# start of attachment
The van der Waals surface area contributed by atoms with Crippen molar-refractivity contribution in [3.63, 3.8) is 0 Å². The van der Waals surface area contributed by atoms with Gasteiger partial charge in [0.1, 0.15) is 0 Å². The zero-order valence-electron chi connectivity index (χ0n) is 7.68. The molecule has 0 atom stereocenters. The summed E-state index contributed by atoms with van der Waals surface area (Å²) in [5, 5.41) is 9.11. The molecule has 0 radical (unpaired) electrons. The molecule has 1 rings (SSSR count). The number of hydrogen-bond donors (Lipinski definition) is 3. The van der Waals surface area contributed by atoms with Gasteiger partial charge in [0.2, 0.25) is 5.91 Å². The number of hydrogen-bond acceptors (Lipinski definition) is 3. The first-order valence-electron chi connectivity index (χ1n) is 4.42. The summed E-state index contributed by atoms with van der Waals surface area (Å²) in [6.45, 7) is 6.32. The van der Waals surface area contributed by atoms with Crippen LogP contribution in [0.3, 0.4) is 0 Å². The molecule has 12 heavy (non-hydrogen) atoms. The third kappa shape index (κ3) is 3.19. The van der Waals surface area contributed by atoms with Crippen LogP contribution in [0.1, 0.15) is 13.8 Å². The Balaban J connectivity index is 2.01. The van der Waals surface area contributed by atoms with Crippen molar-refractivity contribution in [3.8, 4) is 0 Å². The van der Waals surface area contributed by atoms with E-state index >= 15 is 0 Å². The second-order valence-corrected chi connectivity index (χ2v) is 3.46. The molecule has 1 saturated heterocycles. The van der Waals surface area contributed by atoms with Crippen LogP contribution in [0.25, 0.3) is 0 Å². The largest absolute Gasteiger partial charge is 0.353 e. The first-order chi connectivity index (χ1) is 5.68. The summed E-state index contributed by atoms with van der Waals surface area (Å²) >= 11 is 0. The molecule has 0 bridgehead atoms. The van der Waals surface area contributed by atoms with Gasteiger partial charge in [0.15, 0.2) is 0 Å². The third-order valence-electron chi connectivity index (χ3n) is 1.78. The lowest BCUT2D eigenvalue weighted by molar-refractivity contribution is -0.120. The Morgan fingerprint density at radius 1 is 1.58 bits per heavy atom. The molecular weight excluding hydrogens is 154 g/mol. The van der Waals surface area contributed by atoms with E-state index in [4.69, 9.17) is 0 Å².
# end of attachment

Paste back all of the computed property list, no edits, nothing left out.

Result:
The van der Waals surface area contributed by atoms with Crippen molar-refractivity contribution in [3.63, 3.8) is 0 Å². The van der Waals surface area contributed by atoms with Gasteiger partial charge in [0.1, 0.15) is 0 Å². The zero-order valence-electron chi connectivity index (χ0n) is 7.68. The molecule has 0 atom stereocenters. The summed E-state index contributed by atoms with van der Waals surface area (Å²) in [5, 5.41) is 9.11. The molecule has 0 radical (unpaired) electrons. The molecule has 1 rings (SSSR count). The number of hydrogen-bond donors (Lipinski definition) is 3. The van der Waals surface area contributed by atoms with Gasteiger partial charge in [0.2, 0.25) is 5.91 Å². The number of hydrogen-bond acceptors (Lipinski definition) is 3. The first-order valence-electron chi connectivity index (χ1n) is 4.42. The summed E-state index contributed by atoms with van der Waals surface area (Å²) in [6.45, 7) is 6.32. The van der Waals surface area contributed by atoms with Crippen LogP contribution in [0.3, 0.4) is 0 Å². The molecule has 12 heavy (non-hydrogen) atoms. The third kappa shape index (κ3) is 3.19. The van der Waals surface area contributed by atoms with Crippen LogP contribution in [0.1, 0.15) is 13.8 Å². The Balaban J connectivity index is 2.01. The van der Waals surface area contributed by atoms with Crippen molar-refractivity contribution in [3.8, 4) is 0 Å². The van der Waals surface area contributed by atoms with E-state index >= 15 is 0 Å². The second-order valence-corrected chi connectivity index (χ2v) is 3.46. The molecule has 1 saturated heterocycles. The van der Waals surface area contributed by atoms with Crippen LogP contribution in [0.25, 0.3) is 0 Å². The largest absolute Gasteiger partial charge is 0.353 e. The first-order chi connectivity index (χ1) is 5.68. The summed E-state index contributed by atoms with van der Waals surface area (Å²) >= 11 is 0. The molecule has 0 bridgehead atoms. The van der Waals surface area contributed by atoms with Gasteiger partial charge in [0.15, 0.2) is 0 Å². The third-order valence-electron chi connectivity index (χ3n) is 1.78. The lowest BCUT2D eigenvalue weighted by molar-refractivity contribution is -0.120. The Morgan fingerprint density at radius 1 is 1.58 bits per heavy atom. The molecular weight excluding hydrogens is 154 g/mol. The van der Waals surface area contributed by atoms with E-state index in [4.69, 9.17) is 0 Å².